- Graham GSM Matthews
Luke Owen reviews the fifth episode of The Monday Night War on the WWE Network…
Read the previous episode review here.
Following the rather preposterous previous episode that claimed silly things about the influence D-Generation X had on the ratings war between WWF and WCW, we get a rather sweet look back at the career of Mick Foley and the impact his work and performances had on the turning of the tides.
This episode, titled Have a Nice Day!, at times doesn’t feel like an episode discussing The Monday Night War and is instead the first few chapters of a much longer Mick Foley DVD as it looks at his humble beginnings in WCW, being fired and jumping to Ecw before finally making the leap to WWF where he would become a household name. But while it may seem as pointless as the D-Generation X episode, Have a Nice Day! »
- Luke Owen
Luke Owen reviews the fourth episode of The Monday Night War on the WWE Network…
Read the previous episode review here.
As we’ve discussed in the previous episode reviews, we’ve come to expect a certain amount of revisionist history when it comes to The Monday Night War. If you want the real truth of how the war was won and lost, go and read Bryan Alverez’s The Death of WCW, which is having a 10th anniversary reprint next month. Once you’ve excepted the fact that The Monday Night War is not the most accurate portrayal of the war, you can come to terms with it as a show. But with that said, the fourth episode of The Monday Night War, which looks at the rise of D-Generation X, is the most hilarious, self-masturbatory example of “history is written by the victors”.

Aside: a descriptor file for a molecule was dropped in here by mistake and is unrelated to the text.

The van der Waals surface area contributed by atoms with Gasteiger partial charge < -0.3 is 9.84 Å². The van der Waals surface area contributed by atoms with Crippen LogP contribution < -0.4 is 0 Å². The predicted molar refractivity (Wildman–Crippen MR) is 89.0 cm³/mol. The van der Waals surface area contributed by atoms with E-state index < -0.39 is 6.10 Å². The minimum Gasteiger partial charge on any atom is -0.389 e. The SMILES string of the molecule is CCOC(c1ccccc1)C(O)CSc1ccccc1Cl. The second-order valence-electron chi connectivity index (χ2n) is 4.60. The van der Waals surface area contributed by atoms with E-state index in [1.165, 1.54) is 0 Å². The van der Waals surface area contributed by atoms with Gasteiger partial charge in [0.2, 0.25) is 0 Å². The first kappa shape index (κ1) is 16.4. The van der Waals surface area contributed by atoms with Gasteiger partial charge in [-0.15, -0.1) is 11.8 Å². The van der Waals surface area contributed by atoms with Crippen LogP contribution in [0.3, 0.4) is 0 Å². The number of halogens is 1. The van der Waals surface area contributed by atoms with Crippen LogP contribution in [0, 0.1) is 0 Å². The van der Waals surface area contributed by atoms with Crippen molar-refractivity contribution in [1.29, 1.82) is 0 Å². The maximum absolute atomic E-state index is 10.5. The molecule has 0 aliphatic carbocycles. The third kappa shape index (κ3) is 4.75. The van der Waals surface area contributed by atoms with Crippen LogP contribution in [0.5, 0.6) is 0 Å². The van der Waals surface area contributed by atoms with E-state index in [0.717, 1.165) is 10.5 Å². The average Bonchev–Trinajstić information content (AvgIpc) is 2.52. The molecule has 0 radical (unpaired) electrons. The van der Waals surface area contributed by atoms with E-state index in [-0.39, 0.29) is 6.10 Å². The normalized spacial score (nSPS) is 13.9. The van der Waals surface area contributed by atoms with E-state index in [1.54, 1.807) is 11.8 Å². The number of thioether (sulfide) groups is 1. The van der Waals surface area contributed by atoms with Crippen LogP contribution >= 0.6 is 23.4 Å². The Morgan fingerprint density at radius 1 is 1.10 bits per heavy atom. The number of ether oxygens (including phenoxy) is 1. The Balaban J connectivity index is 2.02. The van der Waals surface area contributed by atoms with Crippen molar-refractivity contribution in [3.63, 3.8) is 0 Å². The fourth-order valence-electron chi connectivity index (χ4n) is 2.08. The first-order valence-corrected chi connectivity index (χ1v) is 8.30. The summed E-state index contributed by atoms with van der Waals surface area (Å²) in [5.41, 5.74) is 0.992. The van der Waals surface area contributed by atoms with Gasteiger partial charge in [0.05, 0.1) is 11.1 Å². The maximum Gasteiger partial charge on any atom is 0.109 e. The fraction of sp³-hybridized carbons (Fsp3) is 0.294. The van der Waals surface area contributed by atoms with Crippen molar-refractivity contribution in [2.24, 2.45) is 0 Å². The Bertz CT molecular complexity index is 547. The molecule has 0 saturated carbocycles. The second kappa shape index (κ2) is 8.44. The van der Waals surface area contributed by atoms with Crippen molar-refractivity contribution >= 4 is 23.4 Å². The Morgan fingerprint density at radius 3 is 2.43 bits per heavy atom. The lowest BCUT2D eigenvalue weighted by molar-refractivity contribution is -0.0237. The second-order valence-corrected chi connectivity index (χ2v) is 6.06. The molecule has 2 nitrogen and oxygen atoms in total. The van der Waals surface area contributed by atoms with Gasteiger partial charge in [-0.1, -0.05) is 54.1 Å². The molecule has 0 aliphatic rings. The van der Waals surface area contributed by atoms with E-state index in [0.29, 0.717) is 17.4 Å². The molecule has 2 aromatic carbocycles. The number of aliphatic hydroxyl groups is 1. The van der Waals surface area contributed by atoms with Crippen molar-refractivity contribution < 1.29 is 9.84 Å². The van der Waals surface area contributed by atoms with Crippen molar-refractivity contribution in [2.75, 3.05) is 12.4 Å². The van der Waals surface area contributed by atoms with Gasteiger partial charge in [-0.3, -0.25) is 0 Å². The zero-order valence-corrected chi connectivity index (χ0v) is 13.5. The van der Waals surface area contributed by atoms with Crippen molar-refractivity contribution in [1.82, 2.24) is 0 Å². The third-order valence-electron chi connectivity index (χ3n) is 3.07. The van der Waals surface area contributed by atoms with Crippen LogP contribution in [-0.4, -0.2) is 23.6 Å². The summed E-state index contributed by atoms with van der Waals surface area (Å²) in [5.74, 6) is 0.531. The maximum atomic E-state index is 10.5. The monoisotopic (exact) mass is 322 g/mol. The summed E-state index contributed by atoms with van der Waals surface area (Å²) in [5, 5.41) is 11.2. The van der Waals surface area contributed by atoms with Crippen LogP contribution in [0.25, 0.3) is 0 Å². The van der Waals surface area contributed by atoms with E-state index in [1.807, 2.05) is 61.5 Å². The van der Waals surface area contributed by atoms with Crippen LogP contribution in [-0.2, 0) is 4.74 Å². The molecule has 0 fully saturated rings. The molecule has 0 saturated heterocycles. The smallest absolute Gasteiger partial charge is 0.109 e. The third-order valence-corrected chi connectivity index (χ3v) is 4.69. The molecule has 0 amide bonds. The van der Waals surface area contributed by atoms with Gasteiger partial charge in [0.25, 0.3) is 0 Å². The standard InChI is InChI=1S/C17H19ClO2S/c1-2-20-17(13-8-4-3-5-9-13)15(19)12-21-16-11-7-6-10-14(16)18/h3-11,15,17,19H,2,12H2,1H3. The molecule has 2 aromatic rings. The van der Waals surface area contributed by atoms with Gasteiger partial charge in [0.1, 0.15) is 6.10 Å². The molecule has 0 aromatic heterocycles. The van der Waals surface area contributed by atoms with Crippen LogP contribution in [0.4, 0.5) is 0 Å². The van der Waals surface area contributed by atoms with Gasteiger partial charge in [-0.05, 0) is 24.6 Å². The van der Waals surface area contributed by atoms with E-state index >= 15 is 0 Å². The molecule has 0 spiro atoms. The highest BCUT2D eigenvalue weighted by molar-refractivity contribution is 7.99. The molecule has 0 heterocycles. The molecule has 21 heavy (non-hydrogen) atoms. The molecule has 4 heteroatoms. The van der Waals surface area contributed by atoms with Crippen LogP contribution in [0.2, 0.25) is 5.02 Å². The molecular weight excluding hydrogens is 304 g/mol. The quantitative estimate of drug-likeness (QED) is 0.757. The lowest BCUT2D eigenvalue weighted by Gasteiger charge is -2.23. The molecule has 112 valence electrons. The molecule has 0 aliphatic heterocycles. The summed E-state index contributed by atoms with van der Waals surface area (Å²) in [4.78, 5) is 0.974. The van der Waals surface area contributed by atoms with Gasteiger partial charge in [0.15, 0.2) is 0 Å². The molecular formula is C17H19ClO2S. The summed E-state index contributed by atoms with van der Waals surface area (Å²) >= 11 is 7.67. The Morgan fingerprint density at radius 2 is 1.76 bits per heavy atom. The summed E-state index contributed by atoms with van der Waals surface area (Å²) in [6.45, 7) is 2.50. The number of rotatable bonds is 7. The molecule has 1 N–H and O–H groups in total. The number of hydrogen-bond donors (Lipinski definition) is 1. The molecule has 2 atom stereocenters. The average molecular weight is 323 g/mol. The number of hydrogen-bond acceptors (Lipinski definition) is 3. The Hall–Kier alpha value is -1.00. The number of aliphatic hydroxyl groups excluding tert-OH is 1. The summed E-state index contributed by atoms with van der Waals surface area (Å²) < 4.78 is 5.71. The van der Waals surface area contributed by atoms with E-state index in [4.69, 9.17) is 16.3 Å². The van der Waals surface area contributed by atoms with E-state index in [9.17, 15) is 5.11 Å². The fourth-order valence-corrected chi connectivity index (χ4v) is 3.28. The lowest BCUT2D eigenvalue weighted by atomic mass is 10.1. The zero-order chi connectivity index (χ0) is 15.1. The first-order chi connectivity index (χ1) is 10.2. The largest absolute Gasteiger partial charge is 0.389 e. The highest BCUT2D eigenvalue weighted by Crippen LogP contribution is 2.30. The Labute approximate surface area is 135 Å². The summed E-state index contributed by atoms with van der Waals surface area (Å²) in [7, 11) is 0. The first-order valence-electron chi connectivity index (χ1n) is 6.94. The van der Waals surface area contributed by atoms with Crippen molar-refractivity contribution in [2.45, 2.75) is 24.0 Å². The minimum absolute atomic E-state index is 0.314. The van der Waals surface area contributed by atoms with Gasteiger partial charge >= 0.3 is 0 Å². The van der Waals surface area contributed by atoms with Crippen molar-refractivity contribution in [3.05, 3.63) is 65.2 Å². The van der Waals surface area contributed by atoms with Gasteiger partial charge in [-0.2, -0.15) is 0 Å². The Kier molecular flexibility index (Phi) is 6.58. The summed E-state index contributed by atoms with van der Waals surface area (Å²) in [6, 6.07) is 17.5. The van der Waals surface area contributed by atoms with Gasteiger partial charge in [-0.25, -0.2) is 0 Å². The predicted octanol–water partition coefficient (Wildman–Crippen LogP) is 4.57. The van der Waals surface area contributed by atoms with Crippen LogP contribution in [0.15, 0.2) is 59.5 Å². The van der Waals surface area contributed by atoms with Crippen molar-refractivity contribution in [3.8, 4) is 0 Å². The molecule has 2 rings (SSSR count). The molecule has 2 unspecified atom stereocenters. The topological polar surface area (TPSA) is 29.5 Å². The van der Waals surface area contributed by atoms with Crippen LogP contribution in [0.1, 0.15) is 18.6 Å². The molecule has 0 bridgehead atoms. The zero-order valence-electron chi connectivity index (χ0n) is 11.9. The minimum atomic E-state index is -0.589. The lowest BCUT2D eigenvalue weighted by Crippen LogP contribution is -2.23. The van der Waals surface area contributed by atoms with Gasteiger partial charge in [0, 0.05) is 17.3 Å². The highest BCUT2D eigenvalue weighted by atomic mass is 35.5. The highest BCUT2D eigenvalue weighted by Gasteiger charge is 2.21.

Before we get started, it »
- Luke Owen
Former World Championship Wrestling and World Wrestling Entertainment wrestler Sean O'Haire was found dead on Tuesday, Sept. 9, in his South Carolina home, TMZ reports. O'haire was 43 years old. The cause of death is currently unknown, but no foul play is suspected, the site reports. The wrestling pro, whose real name was Sean Haire, made his debut on an episode of WCW Nitro in 2000, where he became a three-time WCW Tag Team Champion paired with Mark Jindrak and Chuck Palumbo. Following WWE's purchase of WCW, O'Haire [...] »
News broke sometime late last night about the sudden and tragic death of Sean O’Haire at the age of 43.
The former professional wrestler was best known for his for his stints in both World Championship Wrestling and the WWE. Beyond his career in wrestling, Haire worked as a bouncer, bodyguard, and personal trainer, among other things. His passing was first reported by former WCW alumnus, Scotty Riggs, who sent out a tweet stating he had heard about the death.
Sean Christopher Haire was born on February 25, 1971 in Hilton Head, South Carolina. He got his start in professional wrestling after training at WCW’s Power Plant facility in the year 2000. In June of that year, at just 26 years old, the man called Sean O’Haire debuted on Nitro. During his WCW tenure, O’Haire helped form the Natural Born Thrillers stable — also consisting of Mark Jindrak, Chuck Palumbo, »
- Douglas Scarpa
After Monday Night Raw on 1st September, a news story broke that – once again – WWE had confiscated and kicked out a fan for waving a sign saying ‘I could be home watching Nitro for $9.99’… essentially, forcibly removing the urine from WWE’s desperation policy of mentioning the low low Low price tag of their failing Network, while ironically referencing the showing of ‘classic’ episodes of WCW Nitro, and including a callback to the Monday Night War, all in one pithy and original sign.